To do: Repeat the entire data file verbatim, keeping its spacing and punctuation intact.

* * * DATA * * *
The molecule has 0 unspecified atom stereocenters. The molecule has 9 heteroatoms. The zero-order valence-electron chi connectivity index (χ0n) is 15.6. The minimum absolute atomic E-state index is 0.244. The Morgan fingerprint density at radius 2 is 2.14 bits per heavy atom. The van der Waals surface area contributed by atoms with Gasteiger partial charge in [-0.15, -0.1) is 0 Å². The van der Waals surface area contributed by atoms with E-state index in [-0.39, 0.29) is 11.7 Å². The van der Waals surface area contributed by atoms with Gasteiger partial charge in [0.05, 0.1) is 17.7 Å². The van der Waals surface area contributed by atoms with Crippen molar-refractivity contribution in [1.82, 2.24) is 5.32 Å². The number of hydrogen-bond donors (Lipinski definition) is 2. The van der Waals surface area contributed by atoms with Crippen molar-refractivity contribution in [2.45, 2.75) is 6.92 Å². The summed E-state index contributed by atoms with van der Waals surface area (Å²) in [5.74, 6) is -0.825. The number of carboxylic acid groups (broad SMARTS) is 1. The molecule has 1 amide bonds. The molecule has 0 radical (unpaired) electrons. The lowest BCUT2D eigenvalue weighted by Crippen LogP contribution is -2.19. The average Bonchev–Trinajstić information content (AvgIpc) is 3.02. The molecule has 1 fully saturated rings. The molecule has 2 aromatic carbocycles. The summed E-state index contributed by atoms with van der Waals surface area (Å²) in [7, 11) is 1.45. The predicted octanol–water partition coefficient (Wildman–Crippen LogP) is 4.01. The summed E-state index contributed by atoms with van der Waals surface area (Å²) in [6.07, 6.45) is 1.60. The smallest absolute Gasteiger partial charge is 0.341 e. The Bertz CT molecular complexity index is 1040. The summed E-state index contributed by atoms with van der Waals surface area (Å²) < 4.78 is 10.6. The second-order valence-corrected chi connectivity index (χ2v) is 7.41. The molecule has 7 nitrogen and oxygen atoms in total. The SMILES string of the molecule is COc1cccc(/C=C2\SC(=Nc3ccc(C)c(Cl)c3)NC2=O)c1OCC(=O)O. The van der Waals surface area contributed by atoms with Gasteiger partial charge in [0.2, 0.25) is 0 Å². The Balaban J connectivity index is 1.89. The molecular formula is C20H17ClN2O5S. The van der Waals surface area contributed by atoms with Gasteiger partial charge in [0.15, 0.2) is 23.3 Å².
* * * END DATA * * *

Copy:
The molecule has 0 unspecified atom stereocenters. The molecule has 9 heteroatoms. The zero-order valence-electron chi connectivity index (χ0n) is 15.6. The minimum absolute atomic E-state index is 0.244. The Morgan fingerprint density at radius 2 is 2.14 bits per heavy atom. The van der Waals surface area contributed by atoms with Gasteiger partial charge in [-0.15, -0.1) is 0 Å². The van der Waals surface area contributed by atoms with E-state index in [-0.39, 0.29) is 11.7 Å². The van der Waals surface area contributed by atoms with Gasteiger partial charge in [0.05, 0.1) is 17.7 Å². The van der Waals surface area contributed by atoms with Crippen molar-refractivity contribution in [1.82, 2.24) is 5.32 Å². The number of hydrogen-bond donors (Lipinski definition) is 2. The van der Waals surface area contributed by atoms with Crippen molar-refractivity contribution in [2.45, 2.75) is 6.92 Å². The summed E-state index contributed by atoms with van der Waals surface area (Å²) in [5.74, 6) is -0.825. The number of carboxylic acid groups (broad SMARTS) is 1. The molecule has 1 amide bonds. The molecule has 0 radical (unpaired) electrons. The lowest BCUT2D eigenvalue weighted by Crippen LogP contribution is -2.19. The average Bonchev–Trinajstić information content (AvgIpc) is 3.02. The molecule has 1 fully saturated rings. The molecule has 2 aromatic carbocycles. The summed E-state index contributed by atoms with van der Waals surface area (Å²) in [7, 11) is 1.45. The predicted octanol–water partition coefficient (Wildman–Crippen LogP) is 4.01. The summed E-state index contributed by atoms with van der Waals surface area (Å²) in [6.07, 6.45) is 1.60. The smallest absolute Gasteiger partial charge is 0.341 e. The Bertz CT molecular complexity index is 1040. The summed E-state index contributed by atoms with van der Waals surface area (Å²) < 4.78 is 10.6. The second-order valence-corrected chi connectivity index (χ2v) is 7.41. The molecule has 7 nitrogen and oxygen atoms in total. The SMILES string of the molecule is COc1cccc(/C=C2\SC(=Nc3ccc(C)c(Cl)c3)NC2=O)c1OCC(=O)O. The van der Waals surface area contributed by atoms with Gasteiger partial charge in [0.2, 0.25) is 0 Å². The Balaban J connectivity index is 1.89. The molecular formula is C20H17ClN2O5S. The van der Waals surface area contributed by atoms with Gasteiger partial charge in [0.15, 0.2) is 23.3 Å².